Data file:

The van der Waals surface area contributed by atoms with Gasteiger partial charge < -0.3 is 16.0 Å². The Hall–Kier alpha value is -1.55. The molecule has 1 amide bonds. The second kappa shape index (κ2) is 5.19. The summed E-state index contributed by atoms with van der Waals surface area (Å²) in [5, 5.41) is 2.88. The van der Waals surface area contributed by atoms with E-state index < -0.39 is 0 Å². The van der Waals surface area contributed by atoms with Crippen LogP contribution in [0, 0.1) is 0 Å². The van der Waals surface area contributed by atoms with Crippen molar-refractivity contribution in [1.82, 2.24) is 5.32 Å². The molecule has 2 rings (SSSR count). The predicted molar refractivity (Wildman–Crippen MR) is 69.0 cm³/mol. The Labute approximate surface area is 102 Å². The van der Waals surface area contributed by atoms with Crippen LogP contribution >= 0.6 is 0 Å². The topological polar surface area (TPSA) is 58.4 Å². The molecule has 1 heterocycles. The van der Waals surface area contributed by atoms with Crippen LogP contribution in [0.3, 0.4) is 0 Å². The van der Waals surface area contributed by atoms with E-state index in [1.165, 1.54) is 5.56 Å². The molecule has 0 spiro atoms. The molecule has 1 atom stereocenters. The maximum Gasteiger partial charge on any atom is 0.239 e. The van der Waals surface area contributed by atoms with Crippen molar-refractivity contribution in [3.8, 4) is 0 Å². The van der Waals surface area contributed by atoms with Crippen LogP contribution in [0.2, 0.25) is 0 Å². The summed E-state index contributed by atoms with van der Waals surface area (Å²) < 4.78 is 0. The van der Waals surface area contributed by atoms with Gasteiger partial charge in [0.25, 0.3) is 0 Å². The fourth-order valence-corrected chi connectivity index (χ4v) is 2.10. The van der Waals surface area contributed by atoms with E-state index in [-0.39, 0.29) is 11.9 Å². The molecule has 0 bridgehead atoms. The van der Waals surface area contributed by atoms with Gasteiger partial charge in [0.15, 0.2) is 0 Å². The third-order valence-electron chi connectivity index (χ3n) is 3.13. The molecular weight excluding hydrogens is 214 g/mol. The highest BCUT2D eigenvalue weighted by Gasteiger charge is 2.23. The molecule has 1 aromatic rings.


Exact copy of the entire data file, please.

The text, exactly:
The van der Waals surface area contributed by atoms with Gasteiger partial charge < -0.3 is 16.0 Å². The Hall–Kier alpha value is -1.55. The molecule has 1 amide bonds. The second kappa shape index (κ2) is 5.19. The summed E-state index contributed by atoms with van der Waals surface area (Å²) in [5, 5.41) is 2.88. The van der Waals surface area contributed by atoms with E-state index < -0.39 is 0 Å². The van der Waals surface area contributed by atoms with Crippen LogP contribution in [0, 0.1) is 0 Å². The van der Waals surface area contributed by atoms with Crippen molar-refractivity contribution in [1.82, 2.24) is 5.32 Å². The molecule has 2 rings (SSSR count). The predicted molar refractivity (Wildman–Crippen MR) is 69.0 cm³/mol. The Labute approximate surface area is 102 Å². The van der Waals surface area contributed by atoms with Crippen LogP contribution >= 0.6 is 0 Å². The topological polar surface area (TPSA) is 58.4 Å². The molecule has 1 heterocycles. The van der Waals surface area contributed by atoms with Crippen LogP contribution in [0.3, 0.4) is 0 Å². The van der Waals surface area contributed by atoms with E-state index in [1.165, 1.54) is 5.56 Å². The molecule has 0 spiro atoms. The molecule has 1 atom stereocenters. The maximum Gasteiger partial charge on any atom is 0.239 e. The van der Waals surface area contributed by atoms with Crippen molar-refractivity contribution in [3.8, 4) is 0 Å². The van der Waals surface area contributed by atoms with Crippen LogP contribution in [0.2, 0.25) is 0 Å². The summed E-state index contributed by atoms with van der Waals surface area (Å²) < 4.78 is 0. The van der Waals surface area contributed by atoms with Gasteiger partial charge in [0.25, 0.3) is 0 Å². The fourth-order valence-corrected chi connectivity index (χ4v) is 2.10. The van der Waals surface area contributed by atoms with E-state index in [-0.39, 0.29) is 11.9 Å². The molecule has 0 bridgehead atoms. The van der Waals surface area contributed by atoms with Gasteiger partial charge in [0.15, 0.2) is 0 Å². The third-order valence-electron chi connectivity index (χ3n) is 3.13. The molecular weight excluding hydrogens is 214 g/mol. The highest BCUT2D eigenvalue weighted by Gasteiger charge is 2.23. The molecule has 1 aromatic rings.